Residents pitch quality improvement, value-based medicine projects

Residency Program Insider, August 5, 2020

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To teach quality improvement (QI) and value-based medicine (VBM), New York University School of Medicine's internal medicine residency program introduced a project-based curriculum in which residents would pitch improvement ideas to the hospital leadership.

As part of a mandatory two-week QI/patient safety rotation, PGY-2 residents were trained on charter construction, process mapping, problem identification, and solution design. They were then divided into small teams and developed initial ideas of solutions to processes that were deemed inefficient, unsafe, or low value with the help of the chief resident and faculty advisory. Hospital VBM project managers were also available to provide local data to help residents explore opportunities for improvement and design and pitch their potential solutions.

On the final day of the rotation, each team of residents was given 15 minutes to pitch their ideas to senior clinical and administrative leadership (e.g., the chief medical officer, chief quality officer, chief of medicine, and clinical lead of value-based management). Each presentation was followed by a 15-minute question and comment period from the leadership. The leadership also scored the pitches based on their creativity, feasibility, impact, and projected value, as well as their alignment with departmental and institutional goals.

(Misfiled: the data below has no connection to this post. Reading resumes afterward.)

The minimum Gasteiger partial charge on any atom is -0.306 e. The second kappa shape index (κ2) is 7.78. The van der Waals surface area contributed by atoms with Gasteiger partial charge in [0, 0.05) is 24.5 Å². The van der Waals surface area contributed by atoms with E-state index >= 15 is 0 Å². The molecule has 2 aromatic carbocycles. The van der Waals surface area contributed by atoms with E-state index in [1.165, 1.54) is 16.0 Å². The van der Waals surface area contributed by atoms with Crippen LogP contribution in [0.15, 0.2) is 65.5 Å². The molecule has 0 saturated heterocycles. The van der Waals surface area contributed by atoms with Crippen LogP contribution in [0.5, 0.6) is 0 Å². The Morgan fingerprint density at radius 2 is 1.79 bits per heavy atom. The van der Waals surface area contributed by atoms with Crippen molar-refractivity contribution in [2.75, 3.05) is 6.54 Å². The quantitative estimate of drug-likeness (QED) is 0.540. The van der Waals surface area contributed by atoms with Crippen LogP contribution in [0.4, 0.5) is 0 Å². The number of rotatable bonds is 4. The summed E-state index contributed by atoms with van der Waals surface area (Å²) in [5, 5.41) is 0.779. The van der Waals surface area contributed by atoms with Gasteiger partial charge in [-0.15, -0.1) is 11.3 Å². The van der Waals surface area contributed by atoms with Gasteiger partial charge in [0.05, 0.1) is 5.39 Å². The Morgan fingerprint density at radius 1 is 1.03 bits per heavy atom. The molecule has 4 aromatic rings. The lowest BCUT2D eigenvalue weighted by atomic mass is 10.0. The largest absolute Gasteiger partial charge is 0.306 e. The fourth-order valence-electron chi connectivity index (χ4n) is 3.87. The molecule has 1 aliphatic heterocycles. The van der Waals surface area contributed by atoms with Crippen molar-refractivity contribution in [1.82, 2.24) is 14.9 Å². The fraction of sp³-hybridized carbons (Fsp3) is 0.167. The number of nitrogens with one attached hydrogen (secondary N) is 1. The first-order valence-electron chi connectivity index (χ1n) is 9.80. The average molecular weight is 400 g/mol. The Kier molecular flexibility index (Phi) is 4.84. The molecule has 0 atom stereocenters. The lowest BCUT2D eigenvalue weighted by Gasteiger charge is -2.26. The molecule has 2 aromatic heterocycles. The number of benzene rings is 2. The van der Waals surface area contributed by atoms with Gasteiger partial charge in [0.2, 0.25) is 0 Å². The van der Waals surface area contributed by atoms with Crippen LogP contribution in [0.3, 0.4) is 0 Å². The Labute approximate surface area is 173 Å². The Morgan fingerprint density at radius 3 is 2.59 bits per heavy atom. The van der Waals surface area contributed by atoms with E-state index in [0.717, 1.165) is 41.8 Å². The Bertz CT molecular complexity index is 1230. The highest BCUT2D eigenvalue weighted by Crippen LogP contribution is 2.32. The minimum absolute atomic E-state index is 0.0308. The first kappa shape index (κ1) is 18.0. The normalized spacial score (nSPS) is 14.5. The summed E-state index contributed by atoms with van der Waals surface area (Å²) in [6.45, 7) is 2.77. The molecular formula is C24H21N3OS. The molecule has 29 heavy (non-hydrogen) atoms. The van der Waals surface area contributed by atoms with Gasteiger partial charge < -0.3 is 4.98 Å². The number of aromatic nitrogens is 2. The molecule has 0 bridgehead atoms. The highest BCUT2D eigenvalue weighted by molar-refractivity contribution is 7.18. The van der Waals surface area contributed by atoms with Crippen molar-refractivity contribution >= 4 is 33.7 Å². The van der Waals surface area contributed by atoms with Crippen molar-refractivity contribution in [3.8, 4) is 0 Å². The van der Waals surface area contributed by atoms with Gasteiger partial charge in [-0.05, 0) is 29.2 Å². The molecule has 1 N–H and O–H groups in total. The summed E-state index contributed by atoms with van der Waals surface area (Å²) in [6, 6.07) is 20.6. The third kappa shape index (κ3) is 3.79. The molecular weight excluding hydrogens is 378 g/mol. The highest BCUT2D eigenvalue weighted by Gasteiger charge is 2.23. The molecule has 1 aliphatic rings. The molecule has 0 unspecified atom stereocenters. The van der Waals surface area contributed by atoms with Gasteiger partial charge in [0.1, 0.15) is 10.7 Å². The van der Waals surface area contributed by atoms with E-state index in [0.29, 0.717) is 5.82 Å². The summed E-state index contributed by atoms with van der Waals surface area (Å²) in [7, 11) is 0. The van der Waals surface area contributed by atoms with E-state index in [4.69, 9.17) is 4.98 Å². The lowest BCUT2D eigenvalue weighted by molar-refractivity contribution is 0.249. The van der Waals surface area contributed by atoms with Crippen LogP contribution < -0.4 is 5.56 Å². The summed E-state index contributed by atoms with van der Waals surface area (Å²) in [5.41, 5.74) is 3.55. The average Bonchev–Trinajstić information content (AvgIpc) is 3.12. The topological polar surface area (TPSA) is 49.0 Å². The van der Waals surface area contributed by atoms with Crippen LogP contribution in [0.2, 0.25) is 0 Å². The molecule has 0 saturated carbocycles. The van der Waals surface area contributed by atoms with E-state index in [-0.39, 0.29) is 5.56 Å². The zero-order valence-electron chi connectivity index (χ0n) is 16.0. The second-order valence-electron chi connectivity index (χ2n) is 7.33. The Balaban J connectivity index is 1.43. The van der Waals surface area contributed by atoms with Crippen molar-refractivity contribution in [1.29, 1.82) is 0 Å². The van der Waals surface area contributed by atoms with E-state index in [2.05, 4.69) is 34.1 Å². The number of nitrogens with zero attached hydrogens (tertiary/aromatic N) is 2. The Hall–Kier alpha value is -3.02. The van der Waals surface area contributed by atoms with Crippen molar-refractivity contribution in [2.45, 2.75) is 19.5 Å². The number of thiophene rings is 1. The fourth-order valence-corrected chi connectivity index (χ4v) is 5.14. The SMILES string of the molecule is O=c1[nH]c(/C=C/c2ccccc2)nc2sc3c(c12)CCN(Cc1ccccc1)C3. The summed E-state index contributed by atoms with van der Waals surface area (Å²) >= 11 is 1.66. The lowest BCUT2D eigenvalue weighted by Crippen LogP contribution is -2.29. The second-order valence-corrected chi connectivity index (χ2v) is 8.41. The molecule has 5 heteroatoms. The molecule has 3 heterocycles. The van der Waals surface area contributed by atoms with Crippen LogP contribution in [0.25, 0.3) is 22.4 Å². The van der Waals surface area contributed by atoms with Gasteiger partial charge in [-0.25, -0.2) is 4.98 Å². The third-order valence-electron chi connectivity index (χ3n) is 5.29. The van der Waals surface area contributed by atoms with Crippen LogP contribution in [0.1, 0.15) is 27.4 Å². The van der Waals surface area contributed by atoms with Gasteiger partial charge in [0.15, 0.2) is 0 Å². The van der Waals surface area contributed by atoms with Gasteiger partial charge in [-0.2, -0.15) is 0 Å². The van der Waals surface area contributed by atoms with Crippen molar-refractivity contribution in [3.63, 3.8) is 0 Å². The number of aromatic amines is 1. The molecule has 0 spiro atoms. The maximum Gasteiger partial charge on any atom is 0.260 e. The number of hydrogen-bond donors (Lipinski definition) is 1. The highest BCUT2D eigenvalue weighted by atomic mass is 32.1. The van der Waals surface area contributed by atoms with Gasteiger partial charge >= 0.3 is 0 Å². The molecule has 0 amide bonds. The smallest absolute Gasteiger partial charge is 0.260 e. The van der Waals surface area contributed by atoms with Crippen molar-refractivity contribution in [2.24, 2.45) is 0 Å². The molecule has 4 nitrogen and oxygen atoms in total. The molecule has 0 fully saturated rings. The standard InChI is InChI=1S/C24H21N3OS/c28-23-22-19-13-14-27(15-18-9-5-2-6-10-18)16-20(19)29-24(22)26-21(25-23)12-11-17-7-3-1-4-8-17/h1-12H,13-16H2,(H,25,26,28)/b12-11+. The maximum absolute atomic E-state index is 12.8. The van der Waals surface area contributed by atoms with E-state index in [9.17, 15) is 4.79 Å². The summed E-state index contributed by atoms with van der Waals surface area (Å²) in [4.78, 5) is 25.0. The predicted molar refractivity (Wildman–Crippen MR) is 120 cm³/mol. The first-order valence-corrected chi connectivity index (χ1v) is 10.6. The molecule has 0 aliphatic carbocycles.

In follow-up surveys conducted a year after the curriculum, residents reported significant improvements in their comfort, confidence levels, and self-assessed knowledge with QI and value learning objectives. Several respondents reported involvement in QI/VBM projects beyond what was required in their rotations, resulting in presentations at national meetings. Some residents had also been selected for advanced VBM training through the High Value Practice Academic Alliance Future Leaders Program for advanced VBM training.

Source: JGME


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